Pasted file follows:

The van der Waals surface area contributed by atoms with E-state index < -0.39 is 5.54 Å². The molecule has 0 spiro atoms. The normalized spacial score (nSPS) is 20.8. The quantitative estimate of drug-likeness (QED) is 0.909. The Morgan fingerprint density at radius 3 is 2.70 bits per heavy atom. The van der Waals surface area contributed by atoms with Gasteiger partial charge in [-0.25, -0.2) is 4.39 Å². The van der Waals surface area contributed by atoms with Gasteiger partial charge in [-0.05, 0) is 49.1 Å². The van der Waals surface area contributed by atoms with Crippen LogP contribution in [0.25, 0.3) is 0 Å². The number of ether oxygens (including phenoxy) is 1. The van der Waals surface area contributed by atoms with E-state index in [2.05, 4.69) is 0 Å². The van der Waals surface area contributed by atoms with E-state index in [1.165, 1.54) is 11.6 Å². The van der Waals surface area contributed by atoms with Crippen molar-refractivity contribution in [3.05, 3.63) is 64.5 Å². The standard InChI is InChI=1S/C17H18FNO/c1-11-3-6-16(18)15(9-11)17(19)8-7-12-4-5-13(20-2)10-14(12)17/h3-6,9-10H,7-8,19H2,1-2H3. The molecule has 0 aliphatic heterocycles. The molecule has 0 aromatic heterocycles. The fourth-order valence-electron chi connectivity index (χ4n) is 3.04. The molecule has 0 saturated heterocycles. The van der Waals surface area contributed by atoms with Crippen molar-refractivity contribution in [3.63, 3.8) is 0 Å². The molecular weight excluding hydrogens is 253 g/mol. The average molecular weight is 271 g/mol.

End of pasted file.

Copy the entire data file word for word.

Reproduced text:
The van der Waals surface area contributed by atoms with E-state index < -0.39 is 5.54 Å². The molecule has 0 spiro atoms. The normalized spacial score (nSPS) is 20.8. The quantitative estimate of drug-likeness (QED) is 0.909. The Morgan fingerprint density at radius 3 is 2.70 bits per heavy atom. The van der Waals surface area contributed by atoms with Gasteiger partial charge in [-0.25, -0.2) is 4.39 Å². The van der Waals surface area contributed by atoms with Gasteiger partial charge in [-0.05, 0) is 49.1 Å². The van der Waals surface area contributed by atoms with Crippen LogP contribution in [0.25, 0.3) is 0 Å². The number of ether oxygens (including phenoxy) is 1. The van der Waals surface area contributed by atoms with E-state index in [2.05, 4.69) is 0 Å². The van der Waals surface area contributed by atoms with E-state index in [1.165, 1.54) is 11.6 Å². The van der Waals surface area contributed by atoms with Crippen molar-refractivity contribution in [3.05, 3.63) is 64.5 Å². The standard InChI is InChI=1S/C17H18FNO/c1-11-3-6-16(18)15(9-11)17(19)8-7-12-4-5-13(20-2)10-14(12)17/h3-6,9-10H,7-8,19H2,1-2H3. The molecule has 0 aliphatic heterocycles. The molecule has 0 aromatic heterocycles. The fourth-order valence-electron chi connectivity index (χ4n) is 3.04. The molecule has 0 saturated heterocycles. The van der Waals surface area contributed by atoms with Crippen molar-refractivity contribution in [3.63, 3.8) is 0 Å². The molecular weight excluding hydrogens is 253 g/mol. The average molecular weight is 271 g/mol.